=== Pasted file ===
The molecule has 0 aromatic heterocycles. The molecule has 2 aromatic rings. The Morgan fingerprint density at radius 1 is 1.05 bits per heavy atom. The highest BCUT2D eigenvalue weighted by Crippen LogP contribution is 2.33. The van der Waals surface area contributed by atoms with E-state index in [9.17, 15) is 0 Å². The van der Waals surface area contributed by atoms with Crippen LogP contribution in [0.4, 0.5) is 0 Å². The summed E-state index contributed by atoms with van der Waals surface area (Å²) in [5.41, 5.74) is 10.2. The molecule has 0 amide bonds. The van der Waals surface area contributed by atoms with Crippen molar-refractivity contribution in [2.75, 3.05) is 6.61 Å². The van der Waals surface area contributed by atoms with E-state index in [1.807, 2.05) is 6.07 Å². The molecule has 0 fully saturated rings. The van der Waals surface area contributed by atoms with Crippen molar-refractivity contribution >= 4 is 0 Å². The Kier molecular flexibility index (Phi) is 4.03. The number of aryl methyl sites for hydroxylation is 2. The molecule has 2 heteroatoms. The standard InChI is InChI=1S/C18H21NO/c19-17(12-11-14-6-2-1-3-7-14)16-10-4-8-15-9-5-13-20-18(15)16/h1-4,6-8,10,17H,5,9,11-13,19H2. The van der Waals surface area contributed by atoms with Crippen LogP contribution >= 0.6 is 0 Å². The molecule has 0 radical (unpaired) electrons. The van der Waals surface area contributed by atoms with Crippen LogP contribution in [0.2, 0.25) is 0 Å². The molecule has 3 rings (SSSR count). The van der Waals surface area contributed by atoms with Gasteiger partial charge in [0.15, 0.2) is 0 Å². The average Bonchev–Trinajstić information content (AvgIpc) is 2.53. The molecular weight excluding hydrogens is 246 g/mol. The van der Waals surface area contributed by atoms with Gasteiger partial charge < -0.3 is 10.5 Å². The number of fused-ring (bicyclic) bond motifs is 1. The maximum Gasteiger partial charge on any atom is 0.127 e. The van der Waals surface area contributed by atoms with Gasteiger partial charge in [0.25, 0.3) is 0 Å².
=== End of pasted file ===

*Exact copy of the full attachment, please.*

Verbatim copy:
The molecule has 0 aromatic heterocycles. The molecule has 2 aromatic rings. The Morgan fingerprint density at radius 1 is 1.05 bits per heavy atom. The highest BCUT2D eigenvalue weighted by Crippen LogP contribution is 2.33. The van der Waals surface area contributed by atoms with E-state index in [9.17, 15) is 0 Å². The van der Waals surface area contributed by atoms with Crippen LogP contribution in [0.4, 0.5) is 0 Å². The summed E-state index contributed by atoms with van der Waals surface area (Å²) in [5.41, 5.74) is 10.2. The molecule has 0 amide bonds. The van der Waals surface area contributed by atoms with Crippen molar-refractivity contribution in [2.75, 3.05) is 6.61 Å². The van der Waals surface area contributed by atoms with E-state index in [1.807, 2.05) is 6.07 Å². The molecule has 0 fully saturated rings. The van der Waals surface area contributed by atoms with Crippen molar-refractivity contribution >= 4 is 0 Å². The Kier molecular flexibility index (Phi) is 4.03. The number of aryl methyl sites for hydroxylation is 2. The molecule has 2 heteroatoms. The standard InChI is InChI=1S/C18H21NO/c19-17(12-11-14-6-2-1-3-7-14)16-10-4-8-15-9-5-13-20-18(15)16/h1-4,6-8,10,17H,5,9,11-13,19H2. The van der Waals surface area contributed by atoms with Crippen LogP contribution >= 0.6 is 0 Å². The molecule has 0 radical (unpaired) electrons. The van der Waals surface area contributed by atoms with Crippen LogP contribution in [0.2, 0.25) is 0 Å². The molecule has 3 rings (SSSR count). The van der Waals surface area contributed by atoms with Gasteiger partial charge in [0.15, 0.2) is 0 Å². The average Bonchev–Trinajstić information content (AvgIpc) is 2.53. The molecular weight excluding hydrogens is 246 g/mol. The van der Waals surface area contributed by atoms with Gasteiger partial charge < -0.3 is 10.5 Å². The number of fused-ring (bicyclic) bond motifs is 1. The maximum Gasteiger partial charge on any atom is 0.127 e. The van der Waals surface area contributed by atoms with Gasteiger partial charge in [0.25, 0.3) is 0 Å².